Canon Roy Arnold
Today we begin another year in the long history of the Christian Church on this Advent Sunday 2015… but first there is a farewell to note today… because this is Angela’s last Sunday with us before she moves to Hampshire to be near her son Simon in his new home at Upham, near where Mike Hall used to live.
Angela came to Bollington to look after her young grandsons – now fine young men – after the sad death of their mother and not so long after the death of her own husband John who was Vicar of a lively Church in Hounslow in the Diocese of London.
Her introduction to Bollington was by Jessie Beard on the doorstep with a cake, more than 20 years ago, since when Angela – in her own quiet way – has added her friends in Bollington to a wide range of friends elsewhere. And as well as looking after her family (some of them in Australia and some near Bristol) she has sailed up the Amazon and to the Galapagos Island as well as frequent visits to the Isle of Wight.
I would like to personally thank Angela for her generosity (not least to St Oswald’s Church) and to us, and no doubt many of you as well, for her Prayers and for her friendship. We wish you well Angela in your new home although we shall miss you, and we hope you will pop back to see us often.
The picture shows Angela (second left) standing by the handrails at the chancel steps.
Her gift to the parish, much appreciated by many of us!
Appropriately enough, turning to our Reading for this Advent Sunday, we read of St Paul thanking God for dear friends in Thessalonia and saying how much he has been missing them and hoping for their return. And on the subject of a returning friend he goes on to remind us of the important teaching of the Church that one day Jesus himself is going to return, not as a baby again but as our Judge.
Despite the fact that most of our great Advent hymns remind us of this Second Coming of Jesus (to judge both the living and the dead) we always seem to end up with Advent as a preparation for Christmas, rather than the Second Coming of Jesus. Yet as we avidly watch the news on TV night after night, we may well wonder what our world is coming to. But then we are normally rescued from such shock and awe with yet another advert or shopping at Sainsburys or Strictly Come Dancing… unaware of the trap that awaits us, which is the Doomsday trap.
Surprisingly the early Christians stood up and raised their heads because they believed that their redemption was drawing near. 2000 years later – perhaps tired of waiting – we get on with other things, and leave all this End of the World business to such as the Jehovah’s Witnesses. But I rather believe it is not to be ignored not least because it is a significant part of the teaching of Jesus; foretelling that He will come again and to all people who live on the face of the earth and we will all stand before him as our Judge.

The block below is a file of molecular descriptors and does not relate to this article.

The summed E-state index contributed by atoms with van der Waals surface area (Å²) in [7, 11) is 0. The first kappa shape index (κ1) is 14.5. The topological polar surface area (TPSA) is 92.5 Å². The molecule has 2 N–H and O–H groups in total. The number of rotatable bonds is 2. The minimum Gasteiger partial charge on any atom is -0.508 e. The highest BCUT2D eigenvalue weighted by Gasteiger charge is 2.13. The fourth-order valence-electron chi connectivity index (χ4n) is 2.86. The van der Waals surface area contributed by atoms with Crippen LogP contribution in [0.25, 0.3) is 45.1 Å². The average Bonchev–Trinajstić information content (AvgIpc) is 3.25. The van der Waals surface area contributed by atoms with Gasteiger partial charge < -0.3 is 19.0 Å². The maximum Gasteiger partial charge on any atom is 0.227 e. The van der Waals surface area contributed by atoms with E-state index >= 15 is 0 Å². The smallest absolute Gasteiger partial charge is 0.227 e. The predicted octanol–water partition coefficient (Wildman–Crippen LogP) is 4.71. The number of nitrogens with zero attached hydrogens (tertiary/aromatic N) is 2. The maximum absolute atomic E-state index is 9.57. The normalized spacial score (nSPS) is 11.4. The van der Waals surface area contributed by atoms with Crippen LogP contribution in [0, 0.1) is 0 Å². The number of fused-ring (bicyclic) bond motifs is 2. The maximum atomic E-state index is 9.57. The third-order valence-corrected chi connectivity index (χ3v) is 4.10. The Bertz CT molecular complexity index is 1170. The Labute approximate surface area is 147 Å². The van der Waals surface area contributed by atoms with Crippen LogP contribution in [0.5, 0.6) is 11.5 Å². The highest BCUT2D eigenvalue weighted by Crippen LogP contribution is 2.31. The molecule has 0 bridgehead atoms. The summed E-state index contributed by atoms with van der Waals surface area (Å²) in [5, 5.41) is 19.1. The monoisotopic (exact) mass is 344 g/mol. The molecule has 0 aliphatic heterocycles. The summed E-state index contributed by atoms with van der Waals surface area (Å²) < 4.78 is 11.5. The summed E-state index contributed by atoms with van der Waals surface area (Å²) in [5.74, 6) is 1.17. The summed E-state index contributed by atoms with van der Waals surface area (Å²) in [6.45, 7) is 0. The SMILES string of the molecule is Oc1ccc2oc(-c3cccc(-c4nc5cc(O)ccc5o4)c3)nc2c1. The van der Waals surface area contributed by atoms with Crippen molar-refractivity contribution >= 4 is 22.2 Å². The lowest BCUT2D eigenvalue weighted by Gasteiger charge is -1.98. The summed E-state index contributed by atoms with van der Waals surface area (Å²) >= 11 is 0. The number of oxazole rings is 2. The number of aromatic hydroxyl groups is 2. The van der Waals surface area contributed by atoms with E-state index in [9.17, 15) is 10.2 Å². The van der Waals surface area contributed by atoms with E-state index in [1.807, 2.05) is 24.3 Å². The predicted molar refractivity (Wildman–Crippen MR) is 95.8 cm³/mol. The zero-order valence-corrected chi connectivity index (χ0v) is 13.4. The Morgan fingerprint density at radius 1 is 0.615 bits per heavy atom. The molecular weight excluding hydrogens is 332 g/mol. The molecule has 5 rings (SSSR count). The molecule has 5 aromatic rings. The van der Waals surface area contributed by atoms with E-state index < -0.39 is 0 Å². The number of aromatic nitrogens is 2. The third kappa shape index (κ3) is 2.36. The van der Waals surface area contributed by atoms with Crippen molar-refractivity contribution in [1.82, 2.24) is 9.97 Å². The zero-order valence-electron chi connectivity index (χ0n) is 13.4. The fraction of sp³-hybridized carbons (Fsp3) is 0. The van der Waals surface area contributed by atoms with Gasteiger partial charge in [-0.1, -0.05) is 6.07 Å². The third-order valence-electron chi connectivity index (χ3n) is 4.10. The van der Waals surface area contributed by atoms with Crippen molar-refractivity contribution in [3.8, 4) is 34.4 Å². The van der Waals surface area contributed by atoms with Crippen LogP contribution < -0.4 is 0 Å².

The question is… what will he judge us on? I guess the answer to that will be on the evidence of the way we have lived our lives, and such things as love and simple kindness and forgiveness.
Psalm 90 advises to count our days and apply our hearts unto wisdom, which might be a good idea so that we may love mercy and walk humbly with our God. Our Post Communion Prayer for today when we get to it reminds us, not to be dozing in sin but to be active in God’s service and joyful in his praise, which I believe Jesus wants his Church to be; doing God’s will on earth as it is in heaven.
As to whether Heaven exists (or not) is a matter of faith and hope, but if heaven does exist, how can we ensure that we actually get there. Perhaps shocking to us, the young Muslim gunmen in Paris last Friday but one believed that it was by killing their perceived enemies and then themselves into the bargain that was for them they believed, a guaranteed way to heaven. But we have been taught differently; that our way to heaven is the way of love – by being peacemakers and thirsty for right and justice to prevail, and by being merciful and kind.
And so in this season of Advent when we consider the thought of God’s judgement of us all and when our politicians are pondering whether to bomb ISL, we pray that they may judge aright and not least remembering St Paul (quoting the Old Testament) may bear in mind the words “vengeance is mine says the Lord. I will repay.”
Vengeance is mine says the Lord. I will repay.
It is God who will have the last say.
1 Thessalonians 3:9-13
How can we thank God enough for you in return for all the joy that we feel before our God because of you? Night and day we pray most earnestly that we may see you face to face and restore whatever is lacking in your faith.
Now may our God and Father himself and our Lord Jesus direct our way to you. And may the Lord make you increase and abound in love for one another and for all, just as we abound in love for you. And may he so strengthen your hearts in holiness that you may be blameless before our God and Father at the coming of our Lord Jesus with all his saints.